January 20, 2023
SINGAPORE – China’s reopening and the growing divide between it and the United States present opportunities for businesses here but also pose concerns such as higher costs, experts noted on Thursday.
They urged firms to step up efforts to digitalise their businesses, be more sustainable and broaden their potential talent pools. The Government could also do more to help companies in these areas, by improving access to funding, for example.
These were among a range of suggestions raised at a pre-Budget roundtable organised by the Institute of Singapore Chartered Accountants (Isca).
Co-chair Liang Eng Hwa, MP for Bukit Panjang and chairman of the Government Parliamentary Committee for Finance and Trade and Industry, said Singapore will need to navigate an increasingly complex and volatile operating environment amid a slowdown in economic growth globally.
It will have to contend with geopolitical fragmentation, including competition between the US and China that has seen both countries attempt to decouple in areas such as trade, technology and finance.
There will also be a need to tackle disruptions due to technology and respond to the global sustainability agenda, which has involved a shift towards renewable energy and might result in new energy superpowers emerging.
Mr Suan Teck Kin, head of research at UOB, told the event that China’s reopening is set to boost tourism in Singapore and the region but will also worsen labour shortages and lead to higher costs.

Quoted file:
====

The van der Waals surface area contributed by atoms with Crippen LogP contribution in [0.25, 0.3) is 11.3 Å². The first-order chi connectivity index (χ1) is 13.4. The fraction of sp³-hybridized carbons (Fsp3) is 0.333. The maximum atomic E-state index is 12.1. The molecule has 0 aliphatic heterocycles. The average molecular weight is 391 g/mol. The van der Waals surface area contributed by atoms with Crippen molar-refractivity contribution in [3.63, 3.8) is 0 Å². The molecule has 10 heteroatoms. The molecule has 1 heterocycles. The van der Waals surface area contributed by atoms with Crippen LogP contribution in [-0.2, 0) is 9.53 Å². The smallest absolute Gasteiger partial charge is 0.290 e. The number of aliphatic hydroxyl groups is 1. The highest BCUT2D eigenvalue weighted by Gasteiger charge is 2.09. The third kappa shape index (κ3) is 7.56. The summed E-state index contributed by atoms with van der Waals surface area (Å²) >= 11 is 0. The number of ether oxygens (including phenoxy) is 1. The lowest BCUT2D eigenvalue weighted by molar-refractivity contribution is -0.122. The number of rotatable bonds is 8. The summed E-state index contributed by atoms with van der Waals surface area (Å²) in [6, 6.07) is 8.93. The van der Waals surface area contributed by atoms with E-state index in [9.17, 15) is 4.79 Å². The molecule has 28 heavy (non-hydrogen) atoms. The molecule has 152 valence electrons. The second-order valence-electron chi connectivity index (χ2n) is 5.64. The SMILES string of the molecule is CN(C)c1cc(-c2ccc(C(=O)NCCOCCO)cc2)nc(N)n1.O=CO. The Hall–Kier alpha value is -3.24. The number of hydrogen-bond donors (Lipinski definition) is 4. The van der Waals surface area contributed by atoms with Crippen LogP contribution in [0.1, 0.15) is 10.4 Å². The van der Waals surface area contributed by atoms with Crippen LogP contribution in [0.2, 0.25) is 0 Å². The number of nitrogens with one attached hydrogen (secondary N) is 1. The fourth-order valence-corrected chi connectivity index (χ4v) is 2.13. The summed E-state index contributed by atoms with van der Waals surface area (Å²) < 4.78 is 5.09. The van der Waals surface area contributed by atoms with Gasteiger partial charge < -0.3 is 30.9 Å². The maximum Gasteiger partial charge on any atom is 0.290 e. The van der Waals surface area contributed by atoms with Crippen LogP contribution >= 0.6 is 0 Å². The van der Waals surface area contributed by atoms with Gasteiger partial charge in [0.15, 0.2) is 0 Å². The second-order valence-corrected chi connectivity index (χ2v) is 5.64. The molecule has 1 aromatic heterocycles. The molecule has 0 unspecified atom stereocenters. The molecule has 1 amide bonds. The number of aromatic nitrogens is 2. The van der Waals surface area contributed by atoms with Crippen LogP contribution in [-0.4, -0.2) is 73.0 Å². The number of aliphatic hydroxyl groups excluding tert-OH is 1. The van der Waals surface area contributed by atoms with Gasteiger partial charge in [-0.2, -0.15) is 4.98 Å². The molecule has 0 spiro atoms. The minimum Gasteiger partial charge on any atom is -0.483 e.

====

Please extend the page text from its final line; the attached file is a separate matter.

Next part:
The decoupling of China and the US will create opportunities for companies here in “friendshoring” – when companies relocate their supply chains to countries with low risk of disruptions. But it also means more inefficient supply chains, he said.
“Your supply chain used to be working as a well-oiled machinery. Now, there’s sand in the machinery and you’ll be breaking up all these supply chains,” said Mr Suan.
Association of Small and Medium Enterprises president Kurt Wee said companies need to figure out how to reorganise their business structures amid shifting global dynamics.
There will be an increase in mergers and acquisitions as Chinese nationals seek assets and business opportunities here, he added, noting that higher borrowing costs are a challenge as the impact of interest rate hikes becomes more keenly felt this year.
Mr Chew Sutat, protem chairman of the listed-company association SGListCos, asked whether the Government can help banks to provide capital at a better cost to small and medium-sized enterprises which want to take up green loans. Risk sharing could be one option, for example.
Ms Fang Eu-Lin, sustainability and climate change leader at PwC Singapore, called for a “reverse domino” effect where the strong sustainability policies at multinational companies trickle down to other players in their supply chains.
There also needs to be continuity in sustainability training as it involves various aspects, added Ms Fang, who is deputy chair of Isca’s sustainability and climate change committee.
Mr Lim Hock Yu, secretary-general of the Singapore Chinese Chamber of Commerce and Industry, said the Government can work with trade associations to close knowledge gaps about how sustainability can translate to business opportunities.
Education can be improved for businesses when it comes to technology as it is difficult for them to decide on which solutions to adopt amid rapid developments, said SGTech councillor Howie Lau.
He added that the Government can look at ways to strengthen trust in companies’ digital capabilities: “In a connected world… this will make a big difference, whether it’s for our companies going overseas, our ability to attract talent and to work with talent around the world.”